Does the Good Matter? Evidence on Moral Hazard and Adverse Selection from Consumer Credit Market
Default rates on instalment loans vary with type of the good purchased. Using an Italian dataset of instalment loans between 1995-1999, we first show that the variation persists even after controlling for contract and individual-specific characteristics, and for the potential selection bias due to credit rationing. We explore whether the residual variation in default rates across different types of goods is due to unobserved individual heterogeneity (selection effect) or due to the effect of the specific characteristics of the good (good effect). We claim that the two effects may be interpreted as adverse selection and moral hazard. We exploit the data on multiple contracts per individual to disentangle the two effects, and find that both contribute to the residual variation. The selection effect, however, is more prevalent: individuals who buy motorcycles on credit are more likely to default on any loan, while those buying kitchen appliances, furniture and computers are more likely to repay, compared to average. The good effect is present only for two goods: new cars, which increase the incentive to repay, and mobile phones, which reduce it. We conclude that there is asymmetric information in the consumer credit market, in the form of both adverse selection and moral hazard.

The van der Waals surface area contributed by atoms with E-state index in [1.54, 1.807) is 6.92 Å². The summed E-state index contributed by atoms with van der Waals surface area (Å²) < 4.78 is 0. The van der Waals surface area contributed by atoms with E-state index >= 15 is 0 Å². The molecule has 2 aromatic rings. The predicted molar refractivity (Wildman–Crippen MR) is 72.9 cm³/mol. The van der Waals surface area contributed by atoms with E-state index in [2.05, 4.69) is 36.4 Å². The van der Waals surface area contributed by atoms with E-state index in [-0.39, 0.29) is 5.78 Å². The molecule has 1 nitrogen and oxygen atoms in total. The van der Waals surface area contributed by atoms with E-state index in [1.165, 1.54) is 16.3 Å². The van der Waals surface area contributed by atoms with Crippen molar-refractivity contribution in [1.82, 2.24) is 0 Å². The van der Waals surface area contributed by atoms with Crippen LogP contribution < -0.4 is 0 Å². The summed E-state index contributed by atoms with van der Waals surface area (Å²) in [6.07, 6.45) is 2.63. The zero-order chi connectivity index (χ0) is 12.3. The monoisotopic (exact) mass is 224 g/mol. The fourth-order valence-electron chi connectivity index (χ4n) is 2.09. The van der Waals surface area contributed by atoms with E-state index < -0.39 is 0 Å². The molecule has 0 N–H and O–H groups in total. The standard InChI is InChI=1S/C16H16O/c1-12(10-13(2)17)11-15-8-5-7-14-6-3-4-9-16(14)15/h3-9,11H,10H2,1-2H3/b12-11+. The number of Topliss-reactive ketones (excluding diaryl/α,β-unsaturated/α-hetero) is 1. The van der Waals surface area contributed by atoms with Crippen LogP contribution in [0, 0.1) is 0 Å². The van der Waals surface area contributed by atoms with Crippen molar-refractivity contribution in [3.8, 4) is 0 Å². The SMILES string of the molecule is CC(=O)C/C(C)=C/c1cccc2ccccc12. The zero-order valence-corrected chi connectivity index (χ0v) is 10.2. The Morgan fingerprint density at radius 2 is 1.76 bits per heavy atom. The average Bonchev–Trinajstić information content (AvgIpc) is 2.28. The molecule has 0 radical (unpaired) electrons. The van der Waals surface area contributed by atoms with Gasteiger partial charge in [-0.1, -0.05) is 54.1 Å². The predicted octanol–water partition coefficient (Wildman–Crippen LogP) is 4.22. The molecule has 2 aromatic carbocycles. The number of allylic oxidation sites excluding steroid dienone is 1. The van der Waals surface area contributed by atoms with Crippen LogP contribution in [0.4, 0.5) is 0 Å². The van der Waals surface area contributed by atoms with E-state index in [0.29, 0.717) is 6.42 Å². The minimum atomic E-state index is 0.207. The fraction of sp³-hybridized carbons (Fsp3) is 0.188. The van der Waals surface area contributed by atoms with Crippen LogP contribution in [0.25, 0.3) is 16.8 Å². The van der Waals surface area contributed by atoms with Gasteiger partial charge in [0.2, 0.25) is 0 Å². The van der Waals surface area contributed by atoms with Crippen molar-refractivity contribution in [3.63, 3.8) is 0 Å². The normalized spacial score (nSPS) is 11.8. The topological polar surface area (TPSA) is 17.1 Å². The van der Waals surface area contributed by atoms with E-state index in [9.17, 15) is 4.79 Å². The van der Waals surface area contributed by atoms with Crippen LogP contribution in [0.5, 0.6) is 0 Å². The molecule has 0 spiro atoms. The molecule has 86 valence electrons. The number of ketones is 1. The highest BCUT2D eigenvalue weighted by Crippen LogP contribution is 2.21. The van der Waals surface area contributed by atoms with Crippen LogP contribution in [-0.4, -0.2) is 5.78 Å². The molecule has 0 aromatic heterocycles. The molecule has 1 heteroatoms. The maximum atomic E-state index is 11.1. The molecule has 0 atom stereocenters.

Volume (Year): 66 (2007)
Issue (Month): 1 (March)
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